Succession Planning ~ Have you hired your replacement?
In a recently published survey, business leaders identified Internal Leadership Challenges as their biggest concern going into the New Year. Organizations typically invest in recruiting, training, to develop existing leadership roles. Unfortunately, this leaves them vulnerable and missing a vital piece of the leadership puzzle: Succession Planning.
Even the best Founders and Presidents recognize they cannot remain at the helm forever. Change is inevitable. Whether that change stems from an unexpected death or new strategic direction is irrelevant. Proper succession planning identifies and develops people who can step in and minimize hiccups when a key player leaves.
Succession Planning is low on most organizations’ “To Do” lists. Current leaders are threatened when leadership brings on new talent or grooms current employees to take over. As companies determine where to invest their hiring dollars, few are willing to pay to bring on new hires for a job which is currently filled. Most are willing to take the risk and “cross that bridge when they come to it”, focusing on the day-to-day and immediate revenue-generating goals.
Preparing for the inevitable future doesn’t have to be complicated or expensive. Building a team of employees that are prepared to assume leadership is as easy as 1-2-3.
1. Be PROactive so you aren’t forced to be REactive.
“Life happens when you’re busy making plans.” While you are developing strategies to take your organization to the next level, unexpected illness or emergencies could unravel your leadership team. Be proactive. Assemble a succession-planning team which includes effective communicators, those knowledgeable about job competencies, and key stake holders. This group will work together to outline soft and hard skills needed for all managerial roles. By doing so, current skill gaps will surface, and informal training can take place.
2. Look for leaders within your organization.
You may already have top employees prepared to assume leadership roles… and they may not be your #2 or #3. Ignore current titles. Instead, provide opportunities for current employees to demonstrate leadership skills through lateral moves and special projects. Offer mentoring and cross training so employees can gain experience in various roles. Identify those who demonstrate the competencies and soft skills you are looking for and offer hand-on training in the hard skills. Most importantly, invest in retention. You want to keep these key employees because they are already committed to your organization and will require less ramp-up time upon promotion.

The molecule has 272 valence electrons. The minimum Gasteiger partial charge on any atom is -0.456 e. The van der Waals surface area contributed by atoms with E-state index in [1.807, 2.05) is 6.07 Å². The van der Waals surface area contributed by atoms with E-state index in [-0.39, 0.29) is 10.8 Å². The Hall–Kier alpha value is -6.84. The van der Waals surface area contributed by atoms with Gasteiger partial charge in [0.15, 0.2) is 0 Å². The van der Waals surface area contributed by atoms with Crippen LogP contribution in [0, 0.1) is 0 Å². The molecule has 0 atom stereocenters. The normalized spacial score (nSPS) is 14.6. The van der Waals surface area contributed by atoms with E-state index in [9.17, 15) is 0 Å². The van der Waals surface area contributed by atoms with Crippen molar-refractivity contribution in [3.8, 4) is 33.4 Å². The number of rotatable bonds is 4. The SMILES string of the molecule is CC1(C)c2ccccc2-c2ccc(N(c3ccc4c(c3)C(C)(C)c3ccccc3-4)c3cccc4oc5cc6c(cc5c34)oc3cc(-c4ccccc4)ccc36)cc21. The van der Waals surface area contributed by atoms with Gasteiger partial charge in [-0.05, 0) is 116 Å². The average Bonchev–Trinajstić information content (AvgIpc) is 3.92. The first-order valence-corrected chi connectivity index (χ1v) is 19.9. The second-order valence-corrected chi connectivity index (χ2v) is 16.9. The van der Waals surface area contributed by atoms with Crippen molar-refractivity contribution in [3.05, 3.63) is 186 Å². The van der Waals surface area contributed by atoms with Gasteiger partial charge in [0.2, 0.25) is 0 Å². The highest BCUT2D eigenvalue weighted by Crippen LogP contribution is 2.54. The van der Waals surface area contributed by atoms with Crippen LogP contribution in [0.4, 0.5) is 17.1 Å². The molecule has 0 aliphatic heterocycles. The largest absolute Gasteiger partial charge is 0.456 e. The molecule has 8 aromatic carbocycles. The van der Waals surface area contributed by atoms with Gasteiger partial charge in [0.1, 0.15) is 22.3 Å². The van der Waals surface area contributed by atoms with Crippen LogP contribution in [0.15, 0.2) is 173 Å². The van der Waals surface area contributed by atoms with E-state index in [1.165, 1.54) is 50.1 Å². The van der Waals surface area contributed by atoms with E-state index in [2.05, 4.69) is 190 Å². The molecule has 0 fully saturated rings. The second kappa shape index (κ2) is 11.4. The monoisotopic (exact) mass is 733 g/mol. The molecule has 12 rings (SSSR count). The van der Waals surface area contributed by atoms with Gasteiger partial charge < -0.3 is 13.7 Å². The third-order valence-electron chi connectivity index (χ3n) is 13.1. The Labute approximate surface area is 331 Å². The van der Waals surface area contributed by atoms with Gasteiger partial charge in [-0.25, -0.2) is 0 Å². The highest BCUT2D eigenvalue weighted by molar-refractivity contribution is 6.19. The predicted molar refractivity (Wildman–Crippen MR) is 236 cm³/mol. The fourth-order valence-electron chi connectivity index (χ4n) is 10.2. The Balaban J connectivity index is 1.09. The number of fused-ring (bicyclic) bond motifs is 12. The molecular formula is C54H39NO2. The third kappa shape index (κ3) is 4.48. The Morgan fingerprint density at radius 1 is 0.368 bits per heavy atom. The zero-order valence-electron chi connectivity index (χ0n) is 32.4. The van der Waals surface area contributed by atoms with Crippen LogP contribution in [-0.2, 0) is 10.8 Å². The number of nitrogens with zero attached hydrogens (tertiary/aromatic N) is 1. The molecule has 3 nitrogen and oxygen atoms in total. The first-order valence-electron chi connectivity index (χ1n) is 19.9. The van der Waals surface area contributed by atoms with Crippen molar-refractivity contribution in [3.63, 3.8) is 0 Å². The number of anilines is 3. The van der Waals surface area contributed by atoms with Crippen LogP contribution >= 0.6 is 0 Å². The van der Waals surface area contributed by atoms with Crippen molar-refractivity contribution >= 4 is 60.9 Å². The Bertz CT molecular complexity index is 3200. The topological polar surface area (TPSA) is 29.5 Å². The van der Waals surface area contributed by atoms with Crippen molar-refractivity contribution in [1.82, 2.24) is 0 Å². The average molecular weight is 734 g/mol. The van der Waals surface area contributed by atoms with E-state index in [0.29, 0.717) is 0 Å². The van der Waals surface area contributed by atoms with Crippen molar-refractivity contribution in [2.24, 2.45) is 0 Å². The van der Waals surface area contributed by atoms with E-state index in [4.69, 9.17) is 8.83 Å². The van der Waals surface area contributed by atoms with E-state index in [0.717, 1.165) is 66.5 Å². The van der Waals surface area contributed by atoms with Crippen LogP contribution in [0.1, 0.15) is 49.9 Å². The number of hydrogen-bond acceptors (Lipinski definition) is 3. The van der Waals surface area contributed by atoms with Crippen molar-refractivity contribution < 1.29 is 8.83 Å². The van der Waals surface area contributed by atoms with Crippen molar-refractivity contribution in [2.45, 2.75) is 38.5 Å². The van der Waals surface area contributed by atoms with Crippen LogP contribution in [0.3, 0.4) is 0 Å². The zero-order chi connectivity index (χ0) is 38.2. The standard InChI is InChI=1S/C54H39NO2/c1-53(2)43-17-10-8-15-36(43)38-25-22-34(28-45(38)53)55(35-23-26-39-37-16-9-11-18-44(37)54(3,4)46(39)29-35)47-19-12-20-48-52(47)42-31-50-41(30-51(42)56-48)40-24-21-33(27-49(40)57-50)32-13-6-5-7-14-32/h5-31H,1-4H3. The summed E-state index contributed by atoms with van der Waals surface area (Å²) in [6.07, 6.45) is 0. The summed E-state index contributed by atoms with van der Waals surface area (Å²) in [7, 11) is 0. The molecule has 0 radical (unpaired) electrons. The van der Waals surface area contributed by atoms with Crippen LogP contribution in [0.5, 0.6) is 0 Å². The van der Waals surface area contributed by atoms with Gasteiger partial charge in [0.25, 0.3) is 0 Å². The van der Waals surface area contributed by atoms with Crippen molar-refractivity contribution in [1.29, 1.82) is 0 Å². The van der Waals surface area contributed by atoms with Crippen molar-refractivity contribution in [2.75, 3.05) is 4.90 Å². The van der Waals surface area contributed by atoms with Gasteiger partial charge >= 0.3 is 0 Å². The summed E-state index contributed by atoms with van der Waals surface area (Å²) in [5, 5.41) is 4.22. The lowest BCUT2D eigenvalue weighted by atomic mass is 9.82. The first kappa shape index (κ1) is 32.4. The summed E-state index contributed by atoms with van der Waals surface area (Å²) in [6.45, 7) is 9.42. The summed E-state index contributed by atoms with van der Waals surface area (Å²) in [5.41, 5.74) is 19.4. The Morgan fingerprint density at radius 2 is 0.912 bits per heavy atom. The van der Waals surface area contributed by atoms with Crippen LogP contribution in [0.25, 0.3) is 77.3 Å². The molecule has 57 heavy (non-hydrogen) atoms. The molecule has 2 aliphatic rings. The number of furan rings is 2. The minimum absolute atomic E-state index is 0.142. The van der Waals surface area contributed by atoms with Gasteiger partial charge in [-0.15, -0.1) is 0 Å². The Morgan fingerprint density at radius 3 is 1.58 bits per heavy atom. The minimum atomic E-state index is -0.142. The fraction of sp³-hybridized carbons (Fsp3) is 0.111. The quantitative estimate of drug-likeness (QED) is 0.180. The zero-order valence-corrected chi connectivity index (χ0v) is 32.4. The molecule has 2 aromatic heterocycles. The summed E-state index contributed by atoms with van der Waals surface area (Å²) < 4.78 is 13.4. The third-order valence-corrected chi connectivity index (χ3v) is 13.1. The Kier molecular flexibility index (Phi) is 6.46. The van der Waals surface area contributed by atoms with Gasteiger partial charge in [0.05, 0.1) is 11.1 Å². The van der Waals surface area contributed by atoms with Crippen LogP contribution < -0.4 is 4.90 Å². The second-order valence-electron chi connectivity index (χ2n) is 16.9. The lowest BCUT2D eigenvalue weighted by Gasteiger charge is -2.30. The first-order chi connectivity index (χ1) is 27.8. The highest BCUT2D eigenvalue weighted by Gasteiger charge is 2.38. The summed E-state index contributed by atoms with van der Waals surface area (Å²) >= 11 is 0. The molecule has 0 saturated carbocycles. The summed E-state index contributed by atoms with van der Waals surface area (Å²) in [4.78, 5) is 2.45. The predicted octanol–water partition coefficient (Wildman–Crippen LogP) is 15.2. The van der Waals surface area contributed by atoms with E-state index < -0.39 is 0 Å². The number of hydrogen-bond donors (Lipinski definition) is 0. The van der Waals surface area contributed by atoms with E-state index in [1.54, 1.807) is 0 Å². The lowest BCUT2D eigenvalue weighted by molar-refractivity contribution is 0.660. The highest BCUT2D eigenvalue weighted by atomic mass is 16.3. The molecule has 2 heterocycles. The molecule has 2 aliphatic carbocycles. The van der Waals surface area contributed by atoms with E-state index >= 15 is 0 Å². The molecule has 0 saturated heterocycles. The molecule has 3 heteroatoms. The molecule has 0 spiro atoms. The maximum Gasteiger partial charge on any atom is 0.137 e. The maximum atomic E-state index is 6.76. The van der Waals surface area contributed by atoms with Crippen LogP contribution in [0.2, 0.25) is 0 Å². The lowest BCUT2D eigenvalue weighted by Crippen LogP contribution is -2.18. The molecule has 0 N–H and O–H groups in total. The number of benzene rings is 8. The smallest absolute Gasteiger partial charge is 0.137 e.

3. Hire with the future in sight.
Susan M. Heathfiled of TheBalance.com reminds us, “The Baby Boomer generation is in the process of retiring. They are taking with them 30-40+ years of knowledge, experience, working relationships, and information.” Direct your hiring strategy toward filling the gaps their departure is creating. Proactively outlining your organization’s leadership needs and its long-term goals, tells you where to focus your recruiting and development efforts. Look for top-performers who have strong abilities and achievements. “Bringing in a potential new CEO at a lower level allows the board to view him or her at work for a period of time. Should such an individual prove capable as a successor, his or her tenure in the company reduces the riskiness of the transition.”
The loss of key players can undermine a company’s success, objectives, and growth. Failing to have a succession plan will make replacing those key players a painfully long and costly ride. Approach your succession planning in two ways. Develop your existing staff for advancement and let the competencies you are looking for drive your recruiting process. In the end, both will go a long way to ensuring you never have a key role vacant without another employee at the ready.